Night racing a possibility at IMS if proposal becomes law

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Track officials want to make more than $100 million of improvements to the Indianapolis Motor Speedway in order to remain competitive.

State Senator Michael Young, R-District 35, has been working with track officials. He introduced a proposal for a bond, which would create an Indiana Motorsports Investment District. It guarantees that money generated through sales and income taxes within IMS properties would be reinvested in the track.

“We are trying to capture revenue generated inside (the) facility. (We are) not trying to generate anything beyond that,” said Doug Boles, IMS Vice President of Communications.

Senator Young said the partnership between the state and IMS could help bring people back to the track.

“We’re not getting the revenue from the track like we do or did before and this is going to be a way to get those revenues back,” Senator Young said.

Senator Young is hopeful the proposal will pass, during this session. He said this would allow track officials the opportunity to make improvements. The proposal would not dip into property taxes.

“The track is going to put in lights so they can run these races at night not at the heat of the day. (It) allows them to get other types of races to come in and maybe use the venue for other things besides a race, (and) can generate additional income,” Senator Young said.

Young said, up front, the state would put up $5 million and the track would put up about $2 to $4 million.

“If they can’t produce the income and the state doesn’t get the $5 million, the track’s going to have to come up with whatever amount is short. So, the taxpayers aren’t on the hook for this at all,” Senator Young said.

Boles said the proposed improvements would include new technology in order to improve communication with fans. Another possible project would be to add new video boards and new LCD screens. He said they have spoken about adding lights.

“It really allows us to get away from having a hard stop on an event that says when it’s dark you can’t race here anymore,” Boles said.

Boles said it would allow them to continue races at night, if they were stopped because of the weather. He stressed nothing is final and that these are only possible projects.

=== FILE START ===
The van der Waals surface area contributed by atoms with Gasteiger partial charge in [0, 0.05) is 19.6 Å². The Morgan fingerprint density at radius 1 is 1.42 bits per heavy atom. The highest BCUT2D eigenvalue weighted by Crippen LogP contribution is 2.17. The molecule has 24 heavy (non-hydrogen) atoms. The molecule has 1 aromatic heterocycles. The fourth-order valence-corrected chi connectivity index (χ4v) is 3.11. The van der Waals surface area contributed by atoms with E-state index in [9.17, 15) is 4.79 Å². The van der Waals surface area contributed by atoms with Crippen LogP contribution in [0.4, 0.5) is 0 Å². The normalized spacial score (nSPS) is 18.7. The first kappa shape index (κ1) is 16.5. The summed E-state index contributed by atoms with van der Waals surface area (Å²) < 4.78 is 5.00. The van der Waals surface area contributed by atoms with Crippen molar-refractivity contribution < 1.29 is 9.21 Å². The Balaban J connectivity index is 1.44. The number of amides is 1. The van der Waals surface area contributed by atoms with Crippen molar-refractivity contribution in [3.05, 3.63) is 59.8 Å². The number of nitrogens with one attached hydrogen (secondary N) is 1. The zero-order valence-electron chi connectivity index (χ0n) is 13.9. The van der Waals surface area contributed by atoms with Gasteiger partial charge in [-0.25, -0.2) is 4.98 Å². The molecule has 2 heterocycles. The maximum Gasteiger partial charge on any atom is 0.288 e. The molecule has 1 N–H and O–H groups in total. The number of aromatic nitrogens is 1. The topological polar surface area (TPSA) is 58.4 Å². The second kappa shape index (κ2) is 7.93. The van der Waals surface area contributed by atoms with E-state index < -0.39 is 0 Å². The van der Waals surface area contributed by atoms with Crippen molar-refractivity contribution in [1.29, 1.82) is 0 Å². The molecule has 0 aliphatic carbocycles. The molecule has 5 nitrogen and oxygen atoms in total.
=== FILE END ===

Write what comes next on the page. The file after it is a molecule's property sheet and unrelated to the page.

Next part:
“It does open up the conversation that we could have with NASCAR and that’s the conversation we haven’t had. So, we’d have to have it with NASCAR about moving the Brickyard to a night race, but again, we’re on the front end of that,” Boles said.

Boles said he does not think the Indy 500 would ever happen at night.

“Night racing just gives us more flexibility. So, I think that’s where you would look at that potential with lights to have that flexibility of competing at night even hosting events that start late in the afternoon or even into the evening when you needed lights to run, but again, those are conversations that we haven’t fully vetted yet. And, I think it’s going to take some time before we determine if that’s one of the projects for sure that we would do,” Boles said.

There are venues which have taken advantage of night racing, like the Coca-Cola 600 in Charlotte and Downs after Dark at Churchill Downs in Louisville.

Meanwhile, businesses around the track, are aware about the possibility of improvements.

Charlie Brown’s Pancake and Steak House is located near the track. Owner Elizabeth Glover said her restaurant is busy when there are races.

“I mean, just when the races are going on it’s amazing what happened with my business. I do have a good business when the streets are open. I have a good business (but) when the races (are) going on it increases by about 30 percent. That’s big,” Glover said.

Glover heard about the effort to create improvements at the track. If that is the case and there are races at night, Glover said she is willing to keep her restaurant open later than usual. She would consider obtaining liquor licenses.

“Of course! You chase the business.  Of course I would,” Glover said.

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